The party has also gained and lost some of the various NPC hangers-on that have been following us around. Tadira, the researcher who hired us in the first adventure, met a grisly death along with her dwarf hireling Honier. On the other hand, we’ve picked up Larkel, an Elven noble from the Isle of the Rose, who seems to be insane. Or at least somewhat nuts.

Lastly, Amathyya, half-elf and major NPC hanger-on, has been revealed to be the hier to the throne of Rondor and the Isle of the Rose. In Sidrea, the Elves have a long history of oppression at the hands of the Humans, so my character (Haethyr, an Elf) doesn’t have much enthusiasm for uniting Rondor, a very large human kingdom currently in Civil War after the death of Amathyya’s father, a brutal despot, with the Isle of the Rose, a peaceful stable, and small kingdom dominated by Elves, and the only place in Sidrea where Elves aren’t oppressed.

Anyway. None of this bears much on the adventure we are about to embark on, but I offer it up as background.

In order to escape the last adventure, the party needed to make a deal with Larkel to help him get to the heart of the Ghostwoods, the ruins of an ancient Elven city. So off we go.

The forest is protected by Ent-like living trees. Fortunately, on a tip from Larkel, the party coats themselves with some living-tree-repellant root, which prevents them from detecting us. The pursuing guards are not so fortunate, and get whomped. I guess that’s why this area has been largely undisturbed.

The second tier of guardians are a batch of Shades. Zerkestor, mighty cleric of Zerthunor, blasts them. I’ve always had a fundamental dislike of almost everything about the cleric class in D&D, which after committing to including religion in the game then turns around and reduces it to cure spells and whacking stuff with a mace, but the whole turning undead thing is particularly annoying. It’s got its own lookup chart, it’s incredibly inelegant, and it tends to reduce encounters to an either/or of rolling high enough to blow them away, or rolling poorly and having little effect. It’s just not interesting, and it’s also thematically weak, a holdover from the cross vs. vampires thing, which makes little sense anymore.

Continuing along, we meet some friendly pixies. They warn of traps. We add it to the checklist. Berek sings them a Dwarven drinking song, and So’yoko tells them a joke: “A dwarf, and elf, and a pixie go into a bar …”. They are amused by this and give us a gift. This was a nice roleplaying encounter.

Somewhere in here there was an encounter with some more guardians – air elementals of some kind, ancient guardians of the city – that wasn’t particularly memorable.

We finally make it to the Elven city. It appears that long ago they were assaulted by a plague created by someone or something to destroy the elves. Three sisters, high-ranking in the city, tried to perform a magic ritual to cleanse the city, but two of the sisters subverted the ritual for reasons unknown and fled to the swamp north of here. We are told that Amathyya has the power to undo this damage, and cure our own curse-related issues into the bargain, if we can retrieve a magical harp from the swamps to the north.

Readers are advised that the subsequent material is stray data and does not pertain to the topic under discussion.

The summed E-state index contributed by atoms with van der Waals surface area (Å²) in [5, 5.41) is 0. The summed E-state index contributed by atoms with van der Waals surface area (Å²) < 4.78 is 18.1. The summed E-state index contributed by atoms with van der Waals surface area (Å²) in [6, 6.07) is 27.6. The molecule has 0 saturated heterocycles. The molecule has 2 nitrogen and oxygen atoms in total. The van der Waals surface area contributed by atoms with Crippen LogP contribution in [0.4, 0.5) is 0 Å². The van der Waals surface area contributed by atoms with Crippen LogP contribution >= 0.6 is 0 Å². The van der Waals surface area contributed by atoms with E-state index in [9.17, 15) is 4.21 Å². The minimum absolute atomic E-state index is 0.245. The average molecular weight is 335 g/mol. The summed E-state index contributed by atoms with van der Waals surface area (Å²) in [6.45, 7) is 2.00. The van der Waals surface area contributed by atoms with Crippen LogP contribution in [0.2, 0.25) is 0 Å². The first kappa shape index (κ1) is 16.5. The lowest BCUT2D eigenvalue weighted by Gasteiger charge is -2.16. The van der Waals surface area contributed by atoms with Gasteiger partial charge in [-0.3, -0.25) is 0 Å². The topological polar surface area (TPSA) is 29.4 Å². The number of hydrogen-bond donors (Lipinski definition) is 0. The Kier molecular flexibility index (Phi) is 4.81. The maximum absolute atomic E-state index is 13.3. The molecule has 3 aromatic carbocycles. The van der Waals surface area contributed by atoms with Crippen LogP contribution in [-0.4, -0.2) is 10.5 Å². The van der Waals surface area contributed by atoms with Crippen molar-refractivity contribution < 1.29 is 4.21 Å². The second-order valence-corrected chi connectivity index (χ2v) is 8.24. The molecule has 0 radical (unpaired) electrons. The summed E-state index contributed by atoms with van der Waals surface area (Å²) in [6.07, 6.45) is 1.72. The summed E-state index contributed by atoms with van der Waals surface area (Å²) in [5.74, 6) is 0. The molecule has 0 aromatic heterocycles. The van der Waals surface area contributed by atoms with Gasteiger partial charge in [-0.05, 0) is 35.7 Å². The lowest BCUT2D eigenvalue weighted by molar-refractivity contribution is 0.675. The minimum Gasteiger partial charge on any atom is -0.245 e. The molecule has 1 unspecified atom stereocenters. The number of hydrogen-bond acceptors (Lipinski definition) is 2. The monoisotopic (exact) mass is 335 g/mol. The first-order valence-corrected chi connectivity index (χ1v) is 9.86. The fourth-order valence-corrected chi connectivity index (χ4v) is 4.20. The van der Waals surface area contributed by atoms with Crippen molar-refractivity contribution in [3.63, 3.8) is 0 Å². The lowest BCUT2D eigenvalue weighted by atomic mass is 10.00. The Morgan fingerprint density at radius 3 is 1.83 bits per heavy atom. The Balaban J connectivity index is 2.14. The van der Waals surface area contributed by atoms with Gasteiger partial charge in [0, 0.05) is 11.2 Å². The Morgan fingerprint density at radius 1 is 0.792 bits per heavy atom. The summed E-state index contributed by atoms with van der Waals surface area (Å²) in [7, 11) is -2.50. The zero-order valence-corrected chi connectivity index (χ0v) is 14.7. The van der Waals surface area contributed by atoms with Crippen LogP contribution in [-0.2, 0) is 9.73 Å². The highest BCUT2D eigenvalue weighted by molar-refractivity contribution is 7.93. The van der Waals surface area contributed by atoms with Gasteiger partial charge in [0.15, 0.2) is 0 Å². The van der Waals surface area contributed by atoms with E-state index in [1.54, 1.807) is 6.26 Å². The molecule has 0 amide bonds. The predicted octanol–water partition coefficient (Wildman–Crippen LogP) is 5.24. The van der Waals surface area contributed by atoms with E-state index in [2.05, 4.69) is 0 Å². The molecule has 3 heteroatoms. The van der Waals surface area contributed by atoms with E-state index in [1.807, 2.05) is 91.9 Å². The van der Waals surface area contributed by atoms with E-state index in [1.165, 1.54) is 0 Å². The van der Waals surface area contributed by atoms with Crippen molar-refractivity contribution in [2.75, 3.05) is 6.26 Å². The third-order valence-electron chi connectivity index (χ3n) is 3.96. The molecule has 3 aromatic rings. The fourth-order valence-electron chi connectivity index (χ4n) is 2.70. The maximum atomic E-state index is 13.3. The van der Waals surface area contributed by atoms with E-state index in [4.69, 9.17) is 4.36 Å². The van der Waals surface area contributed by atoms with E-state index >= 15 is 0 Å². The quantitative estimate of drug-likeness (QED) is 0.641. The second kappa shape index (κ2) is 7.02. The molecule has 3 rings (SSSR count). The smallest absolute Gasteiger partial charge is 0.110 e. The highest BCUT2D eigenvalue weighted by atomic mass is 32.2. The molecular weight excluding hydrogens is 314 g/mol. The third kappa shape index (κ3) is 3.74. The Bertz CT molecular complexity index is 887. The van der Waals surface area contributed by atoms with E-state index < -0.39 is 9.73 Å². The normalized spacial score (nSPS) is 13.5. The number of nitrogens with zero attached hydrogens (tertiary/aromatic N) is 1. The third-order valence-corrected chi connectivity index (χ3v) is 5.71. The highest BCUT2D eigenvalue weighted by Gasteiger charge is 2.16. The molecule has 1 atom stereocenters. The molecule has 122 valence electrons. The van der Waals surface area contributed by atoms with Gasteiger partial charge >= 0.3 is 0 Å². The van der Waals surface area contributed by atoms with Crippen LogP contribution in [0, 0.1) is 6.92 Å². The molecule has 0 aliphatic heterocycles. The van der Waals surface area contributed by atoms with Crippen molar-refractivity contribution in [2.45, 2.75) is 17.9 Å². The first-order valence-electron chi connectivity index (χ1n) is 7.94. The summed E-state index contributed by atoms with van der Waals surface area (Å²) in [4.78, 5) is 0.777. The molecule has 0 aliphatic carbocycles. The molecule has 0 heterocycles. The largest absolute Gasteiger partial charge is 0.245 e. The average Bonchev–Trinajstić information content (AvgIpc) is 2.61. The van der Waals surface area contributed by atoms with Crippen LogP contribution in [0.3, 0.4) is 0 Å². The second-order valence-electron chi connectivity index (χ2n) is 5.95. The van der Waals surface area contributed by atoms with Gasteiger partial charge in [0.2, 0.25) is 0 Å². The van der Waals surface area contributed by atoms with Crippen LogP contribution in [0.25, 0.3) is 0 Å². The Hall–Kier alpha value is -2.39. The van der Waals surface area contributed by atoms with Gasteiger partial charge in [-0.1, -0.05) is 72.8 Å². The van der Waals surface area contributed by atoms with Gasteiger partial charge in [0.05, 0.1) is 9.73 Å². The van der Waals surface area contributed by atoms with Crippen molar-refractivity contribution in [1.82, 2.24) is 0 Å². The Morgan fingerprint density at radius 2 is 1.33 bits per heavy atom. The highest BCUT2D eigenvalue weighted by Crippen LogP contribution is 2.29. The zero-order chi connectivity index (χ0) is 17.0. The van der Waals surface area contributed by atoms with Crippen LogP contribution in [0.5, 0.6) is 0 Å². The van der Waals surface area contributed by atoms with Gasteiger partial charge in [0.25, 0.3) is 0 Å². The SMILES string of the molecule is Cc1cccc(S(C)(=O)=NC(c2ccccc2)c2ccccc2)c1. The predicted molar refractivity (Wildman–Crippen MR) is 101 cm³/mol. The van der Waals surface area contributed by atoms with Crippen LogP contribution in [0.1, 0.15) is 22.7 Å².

That sounds like a good idea.

So off we go again. The swaps are large, so we’re trying to figure out how we are going to search them all. Haethyr sends his Owl familiar up to have a look, and the DM tells us there are caves. Caves you say? OK, we’ll check them out. They turn out to be inhabited by Trolls. 4 Trolls, actually.

Trolls are really nasty. They’re big, they’re strong, the regenerate. Haethyr is only packing one fireball today. As they come charging out of the cave to engage us, Berek – valiant fighter he is – blocks the corridor. With subsequent enhancement by Enlarge, Haste, Circle of Protection from Evil, and Shield of Faith, then his own Combat Expertise, he turns into an Armor Class 30 monster. Despite Haethyr’s screams that we should retreat and regroup until tomorrow, when he can take 3 Fireballs and make comparatively short work of them, Berek continues to hack his way through the Trolls. Assisted by Scorching Rays from Haethyr and So’yoko, and plenty of cures from Zerkestor, Berek just barely manages to hang in there as the last Troll is felled, albeit not without being knocked unconscious a couple times and bailed out by Zerkestor.

Hopefully the harp is in there. We’ll find out next time.

This was an interesting and fun module, with some nice roleplaying encounters (the pixies, the elves), and the knock-down drag-out fight with the Trolls at the end; but it still was a classic railroad job – players go to point A. NPC gives them some information, tells them to go to point B. At point B, another NPC tells them to go to point C and do D, then return to point B. The players don’t get any real feeling of freedom. It’s not bad to have some more straightforward adventures occasionally, but in the main you want at least the illusion of control. The GM has said a number of times that this series is inspired by Babylon 5, and I think this is a critical hazard when using books or movies or TV shows as your primary inspiration for RPGs. Stories have their own set of narrative rules, which are driven by drama, while a game has very different requirements. When Tolkien wrote the riddle at Moria’s East Gate in Fellowship of the Ring, he didn’t have to worry about what would happen if the characters blew their Lore skill checks and failed, or if the players didn’t quite understand something, perhaps because the GM forgot or didn’t present it clearly, and so the players didn’t get it. In a game, the players have to have the freedom to make choices, even poor ones, and even to fail sometimes; in Sidrea, it’s often been obvious that anything but complete success simply isn’t an option, because if we didn’t succeed the whole story arc would be over. Telling an interesting story is a critically important element of RPGs of course, but it has to be balanced against the needs of the game. Since these goals are often contradictory, that’s obviously tough.